Ancient and Modern Religion and Politics: Negotiating by John Randolph LeBlanc

By John Randolph LeBlanc

[ historic and smooth faith and Politics: Negotiating Transitive areas and Hybrid Identities through ( writer ) Oct-2012 Hardcover

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Hooks hopes for homeplace to be a safe, revitalized community of human G o i n g H o m e i n L o n g a n d N a n dy 41 persons in mutual interactions. ”50 Such voice is, he argues, “authorial but not exactly authoritative”; it is an activity or space in which voice’s function depends on others,51 as in the jazz band. ”52 Homeplace is multiple. There, we accept differences, negotiate conflicts, and, most important, love one another. This is not easy. Home is always the site of our first wounds, our first understandings of the self as separate from the other.

Hindu, Nandy reminds us, is a made-up term. It “was first used by the Muslims to describe all Indians who were not converted to Islam. ”54 Reading this, one can contemplate the power of renaming, and of, as Charles Long reminded us, willingly embracing what we have been forced to undergo, and in that acceptance, signifying and finding power. For Nandy, accepting the definition of “Hindu” opens up a past of multiple resources, such as the ones Gandhi used. One can see Hindu as Hebrew as black as Palestinian as Indian; all these peoples are named by others, and are remnants, left-overs, and survivors, whose experiences tell, despite their apparent fragmentation, a whole story.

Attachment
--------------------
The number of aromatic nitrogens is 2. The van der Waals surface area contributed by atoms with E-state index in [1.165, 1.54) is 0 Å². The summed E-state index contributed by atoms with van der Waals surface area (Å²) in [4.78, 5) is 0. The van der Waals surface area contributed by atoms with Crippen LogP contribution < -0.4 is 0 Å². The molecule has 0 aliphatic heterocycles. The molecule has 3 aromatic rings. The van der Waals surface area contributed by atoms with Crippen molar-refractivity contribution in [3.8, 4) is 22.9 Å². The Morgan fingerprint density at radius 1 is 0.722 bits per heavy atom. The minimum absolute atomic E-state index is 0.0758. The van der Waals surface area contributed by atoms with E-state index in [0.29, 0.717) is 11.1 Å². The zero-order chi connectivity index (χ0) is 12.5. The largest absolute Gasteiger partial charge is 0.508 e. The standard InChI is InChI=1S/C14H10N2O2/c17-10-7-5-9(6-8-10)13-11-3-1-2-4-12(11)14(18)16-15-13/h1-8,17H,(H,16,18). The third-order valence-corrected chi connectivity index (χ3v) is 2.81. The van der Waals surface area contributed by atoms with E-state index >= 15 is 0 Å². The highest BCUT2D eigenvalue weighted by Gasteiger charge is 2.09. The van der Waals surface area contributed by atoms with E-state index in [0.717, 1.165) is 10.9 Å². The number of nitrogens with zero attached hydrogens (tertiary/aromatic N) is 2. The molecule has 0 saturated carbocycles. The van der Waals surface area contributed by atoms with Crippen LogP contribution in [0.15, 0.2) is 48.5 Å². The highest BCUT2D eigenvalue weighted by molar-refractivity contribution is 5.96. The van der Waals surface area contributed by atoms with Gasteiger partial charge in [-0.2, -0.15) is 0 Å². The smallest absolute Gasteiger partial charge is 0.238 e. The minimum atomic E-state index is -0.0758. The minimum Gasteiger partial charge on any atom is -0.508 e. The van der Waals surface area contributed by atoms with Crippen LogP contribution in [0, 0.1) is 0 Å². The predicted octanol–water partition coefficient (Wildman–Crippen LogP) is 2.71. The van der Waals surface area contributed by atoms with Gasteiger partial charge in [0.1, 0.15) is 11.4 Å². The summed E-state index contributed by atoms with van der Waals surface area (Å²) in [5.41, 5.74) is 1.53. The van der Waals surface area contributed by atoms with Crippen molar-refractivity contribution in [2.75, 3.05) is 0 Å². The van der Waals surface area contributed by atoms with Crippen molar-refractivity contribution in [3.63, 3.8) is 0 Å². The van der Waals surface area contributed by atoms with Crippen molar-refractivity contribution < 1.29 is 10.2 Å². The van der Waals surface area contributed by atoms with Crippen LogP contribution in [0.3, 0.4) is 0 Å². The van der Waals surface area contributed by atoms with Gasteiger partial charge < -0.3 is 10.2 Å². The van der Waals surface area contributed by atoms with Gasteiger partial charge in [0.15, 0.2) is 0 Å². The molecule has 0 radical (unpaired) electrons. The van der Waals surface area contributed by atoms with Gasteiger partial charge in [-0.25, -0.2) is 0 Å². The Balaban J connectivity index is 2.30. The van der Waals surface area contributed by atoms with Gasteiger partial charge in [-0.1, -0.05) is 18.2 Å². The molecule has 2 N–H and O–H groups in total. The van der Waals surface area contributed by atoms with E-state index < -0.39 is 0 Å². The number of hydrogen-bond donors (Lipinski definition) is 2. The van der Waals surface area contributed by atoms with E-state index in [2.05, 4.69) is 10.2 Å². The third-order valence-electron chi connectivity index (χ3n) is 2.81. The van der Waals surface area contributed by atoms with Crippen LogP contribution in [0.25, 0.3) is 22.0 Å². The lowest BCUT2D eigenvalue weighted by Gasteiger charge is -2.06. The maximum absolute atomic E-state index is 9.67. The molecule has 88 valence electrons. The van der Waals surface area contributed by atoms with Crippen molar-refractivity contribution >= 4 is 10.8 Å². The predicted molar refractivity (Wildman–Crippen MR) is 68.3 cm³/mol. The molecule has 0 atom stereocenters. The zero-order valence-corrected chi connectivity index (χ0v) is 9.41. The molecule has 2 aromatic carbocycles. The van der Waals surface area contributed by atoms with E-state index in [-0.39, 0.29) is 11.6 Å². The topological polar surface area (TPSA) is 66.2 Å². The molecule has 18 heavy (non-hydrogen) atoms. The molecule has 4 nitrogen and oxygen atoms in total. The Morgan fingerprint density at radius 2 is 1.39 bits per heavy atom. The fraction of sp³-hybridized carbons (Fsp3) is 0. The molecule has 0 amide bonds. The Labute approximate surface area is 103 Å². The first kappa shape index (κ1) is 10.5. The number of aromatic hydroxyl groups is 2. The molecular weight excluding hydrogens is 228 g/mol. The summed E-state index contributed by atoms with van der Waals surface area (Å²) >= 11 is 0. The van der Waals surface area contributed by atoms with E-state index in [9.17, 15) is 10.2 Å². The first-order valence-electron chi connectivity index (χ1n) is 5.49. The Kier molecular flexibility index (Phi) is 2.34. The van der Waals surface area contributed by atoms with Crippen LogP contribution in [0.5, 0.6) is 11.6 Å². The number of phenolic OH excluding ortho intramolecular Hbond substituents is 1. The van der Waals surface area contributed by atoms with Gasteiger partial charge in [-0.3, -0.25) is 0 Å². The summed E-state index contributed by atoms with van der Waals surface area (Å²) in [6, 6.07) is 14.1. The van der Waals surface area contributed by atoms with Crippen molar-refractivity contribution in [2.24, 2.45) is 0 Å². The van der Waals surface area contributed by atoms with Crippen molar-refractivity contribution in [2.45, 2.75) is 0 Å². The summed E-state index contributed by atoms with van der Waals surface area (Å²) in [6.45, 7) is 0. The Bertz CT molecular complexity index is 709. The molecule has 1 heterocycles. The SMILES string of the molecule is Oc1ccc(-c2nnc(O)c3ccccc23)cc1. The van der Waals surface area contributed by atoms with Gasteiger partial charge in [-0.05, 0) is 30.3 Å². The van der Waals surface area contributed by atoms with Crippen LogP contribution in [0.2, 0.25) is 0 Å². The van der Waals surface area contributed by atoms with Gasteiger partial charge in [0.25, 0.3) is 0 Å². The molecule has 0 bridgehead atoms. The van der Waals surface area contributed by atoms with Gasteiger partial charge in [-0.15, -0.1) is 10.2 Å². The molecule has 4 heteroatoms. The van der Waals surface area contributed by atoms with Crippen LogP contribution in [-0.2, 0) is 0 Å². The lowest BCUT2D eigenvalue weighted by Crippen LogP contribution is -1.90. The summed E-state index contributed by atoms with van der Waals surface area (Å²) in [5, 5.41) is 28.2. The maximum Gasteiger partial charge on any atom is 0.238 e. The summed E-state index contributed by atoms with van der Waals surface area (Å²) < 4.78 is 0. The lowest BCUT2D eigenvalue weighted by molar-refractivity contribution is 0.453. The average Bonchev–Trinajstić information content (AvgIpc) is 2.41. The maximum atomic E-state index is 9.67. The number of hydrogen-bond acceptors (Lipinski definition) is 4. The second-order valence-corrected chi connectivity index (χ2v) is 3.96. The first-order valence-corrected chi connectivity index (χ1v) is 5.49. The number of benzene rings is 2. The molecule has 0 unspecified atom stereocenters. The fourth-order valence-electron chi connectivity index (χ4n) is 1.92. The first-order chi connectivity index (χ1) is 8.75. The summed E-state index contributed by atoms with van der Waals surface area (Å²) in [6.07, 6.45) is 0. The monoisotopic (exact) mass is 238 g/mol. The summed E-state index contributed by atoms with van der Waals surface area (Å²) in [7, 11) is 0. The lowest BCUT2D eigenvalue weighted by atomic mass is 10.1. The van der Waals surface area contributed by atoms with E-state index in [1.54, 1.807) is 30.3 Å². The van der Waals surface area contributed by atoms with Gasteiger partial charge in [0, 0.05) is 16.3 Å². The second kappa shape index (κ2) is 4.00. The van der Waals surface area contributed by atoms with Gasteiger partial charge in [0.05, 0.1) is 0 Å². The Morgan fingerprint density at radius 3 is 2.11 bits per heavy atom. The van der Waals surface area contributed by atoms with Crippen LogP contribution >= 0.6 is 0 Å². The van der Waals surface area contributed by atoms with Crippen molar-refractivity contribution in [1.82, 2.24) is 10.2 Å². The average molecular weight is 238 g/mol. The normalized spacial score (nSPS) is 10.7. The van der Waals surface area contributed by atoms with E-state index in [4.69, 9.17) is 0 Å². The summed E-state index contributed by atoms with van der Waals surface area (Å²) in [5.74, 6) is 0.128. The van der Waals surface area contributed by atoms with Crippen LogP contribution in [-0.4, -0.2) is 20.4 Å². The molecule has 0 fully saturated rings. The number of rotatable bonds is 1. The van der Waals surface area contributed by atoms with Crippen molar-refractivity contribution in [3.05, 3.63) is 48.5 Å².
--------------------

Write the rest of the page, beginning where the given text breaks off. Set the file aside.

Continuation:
Identity is not formed, therefore, in the simple recovery of the past, but in the way in which we position ourselves in relation to that past and rename ourselves and our realities. This renaming becomes layered, opaque, complex. Storytelling, memory, is one modality of this renaming. Nandy confirms the importance of storytelling and myth-making. Myths, he tells us, contain history while being open to invention. 46 Community, myth, and individual story are the “other language” that incorporate the West and remain outside it at once.

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